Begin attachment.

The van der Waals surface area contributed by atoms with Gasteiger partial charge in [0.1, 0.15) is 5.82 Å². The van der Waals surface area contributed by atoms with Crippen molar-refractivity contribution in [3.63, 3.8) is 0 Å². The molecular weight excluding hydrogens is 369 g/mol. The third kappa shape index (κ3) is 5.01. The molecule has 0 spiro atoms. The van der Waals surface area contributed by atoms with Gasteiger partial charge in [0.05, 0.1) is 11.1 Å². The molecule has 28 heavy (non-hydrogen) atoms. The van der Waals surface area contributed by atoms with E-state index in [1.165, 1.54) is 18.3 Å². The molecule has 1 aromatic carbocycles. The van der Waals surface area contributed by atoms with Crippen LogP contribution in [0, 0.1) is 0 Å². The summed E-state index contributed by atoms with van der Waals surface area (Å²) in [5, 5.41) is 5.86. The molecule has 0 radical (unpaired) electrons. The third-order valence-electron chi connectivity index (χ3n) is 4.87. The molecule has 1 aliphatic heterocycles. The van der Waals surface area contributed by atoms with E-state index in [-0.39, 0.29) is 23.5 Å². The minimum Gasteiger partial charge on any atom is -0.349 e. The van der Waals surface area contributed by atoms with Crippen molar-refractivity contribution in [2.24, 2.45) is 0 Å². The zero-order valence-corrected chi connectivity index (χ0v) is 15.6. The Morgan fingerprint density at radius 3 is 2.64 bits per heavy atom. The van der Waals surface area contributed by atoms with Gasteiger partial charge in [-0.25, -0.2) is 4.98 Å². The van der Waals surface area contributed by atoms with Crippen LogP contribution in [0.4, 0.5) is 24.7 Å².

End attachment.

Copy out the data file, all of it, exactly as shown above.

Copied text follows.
The van der Waals surface area contributed by atoms with Gasteiger partial charge in [0.1, 0.15) is 5.82 Å². The van der Waals surface area contributed by atoms with Crippen molar-refractivity contribution in [3.63, 3.8) is 0 Å². The molecular weight excluding hydrogens is 369 g/mol. The third kappa shape index (κ3) is 5.01. The molecule has 0 spiro atoms. The van der Waals surface area contributed by atoms with Gasteiger partial charge in [0.05, 0.1) is 11.1 Å². The molecule has 28 heavy (non-hydrogen) atoms. The van der Waals surface area contributed by atoms with E-state index in [1.165, 1.54) is 18.3 Å². The molecule has 1 aromatic carbocycles. The van der Waals surface area contributed by atoms with Crippen LogP contribution in [0, 0.1) is 0 Å². The summed E-state index contributed by atoms with van der Waals surface area (Å²) in [5, 5.41) is 5.86. The molecule has 0 radical (unpaired) electrons. The third-order valence-electron chi connectivity index (χ3n) is 4.87. The molecule has 1 aliphatic heterocycles. The van der Waals surface area contributed by atoms with E-state index in [-0.39, 0.29) is 23.5 Å². The minimum Gasteiger partial charge on any atom is -0.349 e. The van der Waals surface area contributed by atoms with Crippen molar-refractivity contribution in [2.24, 2.45) is 0 Å². The zero-order valence-corrected chi connectivity index (χ0v) is 15.6. The Morgan fingerprint density at radius 3 is 2.64 bits per heavy atom. The van der Waals surface area contributed by atoms with Gasteiger partial charge in [-0.25, -0.2) is 4.98 Å². The van der Waals surface area contributed by atoms with Crippen LogP contribution in [0.4, 0.5) is 24.7 Å².